The Big River Community Land Trust is a 501-c3 nonprofit corporation whose mission is to develop and steward a stable supply of permanently affordable, sustainably built housing which preserves the dynamic character and diversity of our central gorge communities.

  • Why BRCLT?
    The central Gorge has a housing crisis. Most of our area’s workforce can no longer afford to live here. We want to solve this problem through the community land trust model which focuses on home ownership, perpetual affordability and stewardship.

  • What does BRCLT do?
    We build affordable homes to provide home ownership for households earning between 80% to 120% of the area’s MFI (Median Family Income) per year. In Klickitat County, that means a family of 4 making between $56,480 and $84,720. In Hood River County, that’s a family of 4 making between $60,160 and $90,240.

  • What’s special about a Community Land Trust?
    The homes we build will maintain their affordability forever through land ownership and stewardship of the trust.
  • How do we sell homes at an affordable price?
    The Community Land Trust (CLT) model allows homebuyers to buy the home on top of the land, but not buy the land. The CLT retains ownership of the land. The homebuyer pays a small lease fee to the CLT for the land. This leasing of the land allows the CLT to keep some control over future sales, and sales prices, of the home. Specifically, a ‘Resale Formula’ is agreed upon up front with the buyer – so when it’s time to sell, the buyer can make a profit but probably not as much as a market rate home.   The lease also allows the CLT to ensure that the next buyer is also in the 80%-120%MFI range – thus keeping the home affordable forever.

  • Where can an Interested Buyer get more information?
    Our Interested Buyers Page has all the details about eligibility criteria, to join our mailing list, or to get on the Interested Buyers list.

Mission Statement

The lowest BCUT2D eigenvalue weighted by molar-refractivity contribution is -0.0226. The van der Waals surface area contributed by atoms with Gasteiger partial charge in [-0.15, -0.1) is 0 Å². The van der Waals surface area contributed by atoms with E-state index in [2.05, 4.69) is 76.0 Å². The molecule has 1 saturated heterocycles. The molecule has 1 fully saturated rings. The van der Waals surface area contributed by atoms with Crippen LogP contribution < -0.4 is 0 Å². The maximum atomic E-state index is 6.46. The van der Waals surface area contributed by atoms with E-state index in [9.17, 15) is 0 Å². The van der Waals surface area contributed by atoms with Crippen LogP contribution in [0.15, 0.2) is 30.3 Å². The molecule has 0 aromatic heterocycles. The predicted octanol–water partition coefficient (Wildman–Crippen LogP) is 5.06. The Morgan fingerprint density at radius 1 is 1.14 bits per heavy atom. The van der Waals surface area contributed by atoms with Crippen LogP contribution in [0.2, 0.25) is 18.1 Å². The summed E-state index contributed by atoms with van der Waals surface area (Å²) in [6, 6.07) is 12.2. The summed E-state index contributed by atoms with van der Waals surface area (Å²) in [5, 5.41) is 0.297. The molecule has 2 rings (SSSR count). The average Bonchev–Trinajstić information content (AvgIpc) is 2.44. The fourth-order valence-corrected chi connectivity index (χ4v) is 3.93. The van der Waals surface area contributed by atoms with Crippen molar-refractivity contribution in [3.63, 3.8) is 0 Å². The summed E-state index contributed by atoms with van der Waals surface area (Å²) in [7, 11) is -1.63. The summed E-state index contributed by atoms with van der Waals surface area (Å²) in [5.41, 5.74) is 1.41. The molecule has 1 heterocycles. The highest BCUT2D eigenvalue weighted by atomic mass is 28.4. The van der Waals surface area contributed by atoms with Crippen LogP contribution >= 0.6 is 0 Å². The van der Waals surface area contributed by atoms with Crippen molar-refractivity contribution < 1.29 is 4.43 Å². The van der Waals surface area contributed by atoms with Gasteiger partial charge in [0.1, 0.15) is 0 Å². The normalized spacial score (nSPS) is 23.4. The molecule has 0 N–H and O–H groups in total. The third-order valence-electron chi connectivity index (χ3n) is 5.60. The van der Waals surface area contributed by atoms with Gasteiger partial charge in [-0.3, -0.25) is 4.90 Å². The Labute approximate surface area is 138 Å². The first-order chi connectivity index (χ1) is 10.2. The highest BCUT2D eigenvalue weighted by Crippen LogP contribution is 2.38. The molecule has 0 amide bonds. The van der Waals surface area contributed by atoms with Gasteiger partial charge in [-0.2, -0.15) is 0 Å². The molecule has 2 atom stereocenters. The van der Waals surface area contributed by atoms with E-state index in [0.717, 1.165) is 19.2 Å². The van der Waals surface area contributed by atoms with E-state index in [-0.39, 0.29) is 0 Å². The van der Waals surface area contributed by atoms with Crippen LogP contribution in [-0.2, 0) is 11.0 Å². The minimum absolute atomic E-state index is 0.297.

BRCLT aims to develop and steward a stable supply of permanently affordable, sustainably built housing which preserves the dynamic small town character and diversity of our central gorge communities.

More about the need for local housing and our housing crisis…

A 2015 Hood River Housing Needs Analysis found that nearly one third of Hood River’s households were unable to afford their current housing, with roughly 40% of renters unable to afford their housing costs. The same analysis found that approximately 2,000 new residents will need more affordable housing options over the next 20 years.

Similarly, the median home price in White Salmon was $647,500 in 2021.  This is unattainable even for those above the median income. The rental market is also experiencing a very low vacancy rate and high rents, untenable for most of our residents.

Large employers and small businesses are struggling to find and retain employees. Local schools can’t house their teachers, affecting our local school districts and enrollment. Much of our workforce is forced to commute from further and further out, creating employee instability, turnover, and lack of connection to the community. The cultural and social fabric of our community is at risk. Fewer and fewer locals are able to contribute fully in our community and lead healthy, happy lives.


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